A patient also might be sedated before getting general, regional, or local anesthesia to help them relax.
What Are the Types of Sedation?
Depending on the patient’s age, their health, and the procedure being done, health care providers can use sedation that is:
Minimal: The patient is relaxed but can still answer questions.
Moderate: The patient is very sleepy and may not remember the procedure.
Deep: The patient is fully asleep and won’t remember most or any of the procedure. Unlike during general anesthesia, though, the person usually can breathe on their own.
How Are Sedation and Anesthesia Different?
A patient given general anesthesia is in a very deep sleep (unconscious). They may need a breathing tube if they can’t breathe on their own. During sedation, patients are sleepy and may even fall completely asleep, but they’re not in the deep sleep of general anesthesia. They may need to be given some oxygen, but usually can breathe on their own and typically do not need a breathing tube.
How Is Sedation Given?
Health care providers usually give sedation through an IV (into a vein). Sometimes patients take the medicines by mouth or inhale them through the nose or mouth.
Health care providers who give sedation include anesthesiologists, certified registered nurse anesthetists (CRNAs), dentists, and emergency room doctors.
What Are the Side Effects of Sedation?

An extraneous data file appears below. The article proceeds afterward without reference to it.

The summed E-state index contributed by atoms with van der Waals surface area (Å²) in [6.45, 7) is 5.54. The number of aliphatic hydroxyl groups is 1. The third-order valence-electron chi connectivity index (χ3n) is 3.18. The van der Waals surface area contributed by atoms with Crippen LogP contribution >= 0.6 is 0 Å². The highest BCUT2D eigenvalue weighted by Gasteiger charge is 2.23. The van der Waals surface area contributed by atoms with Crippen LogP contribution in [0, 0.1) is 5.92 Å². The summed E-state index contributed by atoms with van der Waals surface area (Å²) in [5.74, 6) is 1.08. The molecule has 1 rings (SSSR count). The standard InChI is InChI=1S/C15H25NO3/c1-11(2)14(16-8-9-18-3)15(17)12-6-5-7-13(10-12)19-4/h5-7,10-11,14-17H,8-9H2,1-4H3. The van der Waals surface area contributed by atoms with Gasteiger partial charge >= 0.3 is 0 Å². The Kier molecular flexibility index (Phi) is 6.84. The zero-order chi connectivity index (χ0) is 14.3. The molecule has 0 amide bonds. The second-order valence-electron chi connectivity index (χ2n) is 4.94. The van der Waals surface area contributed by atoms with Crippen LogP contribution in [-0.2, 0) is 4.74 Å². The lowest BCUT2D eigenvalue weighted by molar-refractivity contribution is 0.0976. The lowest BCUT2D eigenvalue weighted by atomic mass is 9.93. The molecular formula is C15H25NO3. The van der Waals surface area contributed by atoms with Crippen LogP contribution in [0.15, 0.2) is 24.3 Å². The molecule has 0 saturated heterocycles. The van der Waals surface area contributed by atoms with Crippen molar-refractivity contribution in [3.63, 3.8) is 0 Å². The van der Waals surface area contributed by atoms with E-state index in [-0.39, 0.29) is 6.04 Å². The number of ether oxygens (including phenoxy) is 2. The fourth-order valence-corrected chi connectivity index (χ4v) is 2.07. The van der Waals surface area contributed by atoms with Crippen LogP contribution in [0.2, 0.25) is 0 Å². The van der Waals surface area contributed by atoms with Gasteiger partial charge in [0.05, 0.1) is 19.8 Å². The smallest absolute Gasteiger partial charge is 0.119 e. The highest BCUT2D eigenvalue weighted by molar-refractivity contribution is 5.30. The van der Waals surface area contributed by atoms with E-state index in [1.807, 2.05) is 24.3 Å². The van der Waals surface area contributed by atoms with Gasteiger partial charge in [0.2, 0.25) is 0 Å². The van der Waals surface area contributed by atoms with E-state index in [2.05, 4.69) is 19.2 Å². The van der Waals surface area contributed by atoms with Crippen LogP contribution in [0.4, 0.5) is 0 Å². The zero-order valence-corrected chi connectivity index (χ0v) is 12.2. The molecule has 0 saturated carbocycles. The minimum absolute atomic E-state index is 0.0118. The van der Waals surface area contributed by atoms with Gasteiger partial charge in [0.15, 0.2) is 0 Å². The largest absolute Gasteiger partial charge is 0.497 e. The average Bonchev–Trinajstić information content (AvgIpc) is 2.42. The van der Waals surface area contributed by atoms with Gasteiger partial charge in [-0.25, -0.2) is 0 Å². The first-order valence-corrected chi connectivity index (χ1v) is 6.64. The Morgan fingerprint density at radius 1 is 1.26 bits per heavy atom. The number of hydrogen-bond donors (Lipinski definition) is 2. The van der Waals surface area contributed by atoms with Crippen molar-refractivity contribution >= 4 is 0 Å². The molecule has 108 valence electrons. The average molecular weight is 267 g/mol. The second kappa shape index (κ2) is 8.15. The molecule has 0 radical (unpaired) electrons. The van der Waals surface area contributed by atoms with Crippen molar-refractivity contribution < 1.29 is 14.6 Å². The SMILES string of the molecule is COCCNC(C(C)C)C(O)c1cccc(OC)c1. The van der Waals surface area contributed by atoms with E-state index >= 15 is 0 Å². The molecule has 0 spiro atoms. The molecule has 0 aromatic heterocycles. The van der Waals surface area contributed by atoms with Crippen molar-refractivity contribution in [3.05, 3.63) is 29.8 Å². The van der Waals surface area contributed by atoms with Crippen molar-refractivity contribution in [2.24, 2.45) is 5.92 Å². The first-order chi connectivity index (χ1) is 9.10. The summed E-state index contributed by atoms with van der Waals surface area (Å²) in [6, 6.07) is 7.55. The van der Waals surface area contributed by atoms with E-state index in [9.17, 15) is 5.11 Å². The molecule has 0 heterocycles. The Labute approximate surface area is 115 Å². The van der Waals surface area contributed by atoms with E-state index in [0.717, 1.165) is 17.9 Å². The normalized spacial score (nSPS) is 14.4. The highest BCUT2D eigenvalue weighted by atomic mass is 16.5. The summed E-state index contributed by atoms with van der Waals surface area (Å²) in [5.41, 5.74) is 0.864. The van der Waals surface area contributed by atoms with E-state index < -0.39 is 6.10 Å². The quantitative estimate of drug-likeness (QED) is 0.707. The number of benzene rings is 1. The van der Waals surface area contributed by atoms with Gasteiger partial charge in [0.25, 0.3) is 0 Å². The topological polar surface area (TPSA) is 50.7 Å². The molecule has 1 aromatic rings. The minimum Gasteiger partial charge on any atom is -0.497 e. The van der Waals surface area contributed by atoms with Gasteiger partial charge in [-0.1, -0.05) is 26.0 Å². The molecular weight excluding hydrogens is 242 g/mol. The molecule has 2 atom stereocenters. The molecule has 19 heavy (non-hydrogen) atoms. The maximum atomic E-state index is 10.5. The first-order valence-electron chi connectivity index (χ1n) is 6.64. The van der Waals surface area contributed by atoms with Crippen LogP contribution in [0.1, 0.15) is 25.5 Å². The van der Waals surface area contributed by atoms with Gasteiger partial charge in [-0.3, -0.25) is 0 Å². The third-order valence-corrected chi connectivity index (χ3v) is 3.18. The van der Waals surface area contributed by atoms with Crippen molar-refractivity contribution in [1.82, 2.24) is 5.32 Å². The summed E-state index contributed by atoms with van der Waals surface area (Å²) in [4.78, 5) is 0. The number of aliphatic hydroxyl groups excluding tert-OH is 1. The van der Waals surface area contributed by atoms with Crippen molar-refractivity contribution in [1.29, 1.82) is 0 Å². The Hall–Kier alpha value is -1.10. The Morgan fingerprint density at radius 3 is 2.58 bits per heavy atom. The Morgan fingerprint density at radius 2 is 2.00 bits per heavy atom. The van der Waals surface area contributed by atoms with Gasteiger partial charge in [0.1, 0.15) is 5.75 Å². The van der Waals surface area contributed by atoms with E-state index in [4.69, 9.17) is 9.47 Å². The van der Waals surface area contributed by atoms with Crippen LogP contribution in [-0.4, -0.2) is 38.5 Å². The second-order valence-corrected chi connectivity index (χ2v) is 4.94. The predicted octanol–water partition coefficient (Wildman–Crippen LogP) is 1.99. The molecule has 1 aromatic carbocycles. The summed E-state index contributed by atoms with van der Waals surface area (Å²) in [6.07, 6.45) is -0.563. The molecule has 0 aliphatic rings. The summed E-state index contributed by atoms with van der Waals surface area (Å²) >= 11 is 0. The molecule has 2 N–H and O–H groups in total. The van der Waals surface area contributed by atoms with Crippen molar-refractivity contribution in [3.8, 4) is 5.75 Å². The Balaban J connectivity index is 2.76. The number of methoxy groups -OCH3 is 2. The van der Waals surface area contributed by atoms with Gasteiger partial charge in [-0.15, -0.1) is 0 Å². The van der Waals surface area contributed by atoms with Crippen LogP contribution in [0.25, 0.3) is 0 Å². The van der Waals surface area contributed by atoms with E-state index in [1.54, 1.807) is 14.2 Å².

Someone waking up from sedation may feel tired or have a headache. Very rarely, they may feel sick to their stomach. If any of these side effects happen, they usually go away quickly.
What Are the Risks of Sedation?
For most people, sedation is very safe. Rarely, sedation can lead to problems such as abnormal heart rhythms, breathing problems, or an allergic reaction to the medicines.
Researchers are studying whether sedation or anesthesia can affect the brain development of young children. Most likely, getting sedation or anesthesia for a short time for one surgery or procedure does not put a child at risk. Parents should talk to their health care provider about possible risks for their child.
How Can Parents Help?
Most children don’t have any problems with sedation. To help your child before they get sedation:
Answer all the health care provider’s questions about:
your child’s current and past health
any medicines (prescription or over-the-counter) or herbal or natural remedies that your child takes
whether your child smokes, drinks alcohol, or uses any nonprescription drugs
any allergies your child has (especially to any medicines, foods, or latex)
Update the health care provider if your child gets sick (for example, has a cold or a cough) before the procedure.
Follow instructions for when your child needs to stop any medicines and eating/drinking.
After the procedure, follow the health care provider’s instructions about how to care for your child until they are fully awake.